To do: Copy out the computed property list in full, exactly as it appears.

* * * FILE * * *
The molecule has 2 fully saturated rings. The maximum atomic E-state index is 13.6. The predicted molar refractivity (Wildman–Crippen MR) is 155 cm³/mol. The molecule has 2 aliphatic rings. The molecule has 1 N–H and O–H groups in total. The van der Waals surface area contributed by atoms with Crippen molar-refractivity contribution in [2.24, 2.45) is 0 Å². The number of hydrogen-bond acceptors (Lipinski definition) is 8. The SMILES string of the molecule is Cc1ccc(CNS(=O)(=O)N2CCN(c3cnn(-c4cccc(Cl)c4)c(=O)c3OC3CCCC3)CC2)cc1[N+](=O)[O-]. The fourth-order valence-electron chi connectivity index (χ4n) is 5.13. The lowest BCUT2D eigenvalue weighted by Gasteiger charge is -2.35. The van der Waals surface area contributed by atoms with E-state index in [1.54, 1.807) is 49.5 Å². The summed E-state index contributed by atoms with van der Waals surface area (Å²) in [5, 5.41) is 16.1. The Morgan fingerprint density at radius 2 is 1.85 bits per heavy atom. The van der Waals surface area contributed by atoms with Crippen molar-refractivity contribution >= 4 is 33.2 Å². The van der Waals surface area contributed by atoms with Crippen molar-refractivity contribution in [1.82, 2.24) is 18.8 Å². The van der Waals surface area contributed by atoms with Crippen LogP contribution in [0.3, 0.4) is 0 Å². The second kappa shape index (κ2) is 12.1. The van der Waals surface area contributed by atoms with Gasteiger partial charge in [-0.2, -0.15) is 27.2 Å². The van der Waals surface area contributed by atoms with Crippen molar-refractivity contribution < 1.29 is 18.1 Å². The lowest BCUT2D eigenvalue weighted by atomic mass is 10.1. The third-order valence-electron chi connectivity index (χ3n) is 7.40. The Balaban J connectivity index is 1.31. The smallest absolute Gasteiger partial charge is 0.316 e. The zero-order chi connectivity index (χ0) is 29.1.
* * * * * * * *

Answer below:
The molecule has 2 fully saturated rings. The maximum atomic E-state index is 13.6. The predicted molar refractivity (Wildman–Crippen MR) is 155 cm³/mol. The molecule has 2 aliphatic rings. The molecule has 1 N–H and O–H groups in total. The van der Waals surface area contributed by atoms with Crippen molar-refractivity contribution in [2.24, 2.45) is 0 Å². The number of hydrogen-bond acceptors (Lipinski definition) is 8. The SMILES string of the molecule is Cc1ccc(CNS(=O)(=O)N2CCN(c3cnn(-c4cccc(Cl)c4)c(=O)c3OC3CCCC3)CC2)cc1[N+](=O)[O-]. The fourth-order valence-electron chi connectivity index (χ4n) is 5.13. The lowest BCUT2D eigenvalue weighted by Gasteiger charge is -2.35. The van der Waals surface area contributed by atoms with E-state index in [1.54, 1.807) is 49.5 Å². The summed E-state index contributed by atoms with van der Waals surface area (Å²) in [5, 5.41) is 16.1. The Morgan fingerprint density at radius 2 is 1.85 bits per heavy atom. The van der Waals surface area contributed by atoms with Crippen molar-refractivity contribution >= 4 is 33.2 Å². The van der Waals surface area contributed by atoms with Crippen molar-refractivity contribution in [1.82, 2.24) is 18.8 Å². The van der Waals surface area contributed by atoms with Crippen LogP contribution in [0.3, 0.4) is 0 Å². The second kappa shape index (κ2) is 12.1. The van der Waals surface area contributed by atoms with Gasteiger partial charge in [-0.2, -0.15) is 27.2 Å². The van der Waals surface area contributed by atoms with Crippen molar-refractivity contribution < 1.29 is 18.1 Å². The lowest BCUT2D eigenvalue weighted by atomic mass is 10.1. The third-order valence-electron chi connectivity index (χ3n) is 7.40. The Balaban J connectivity index is 1.31. The smallest absolute Gasteiger partial charge is 0.316 e. The zero-order chi connectivity index (χ0) is 29.1.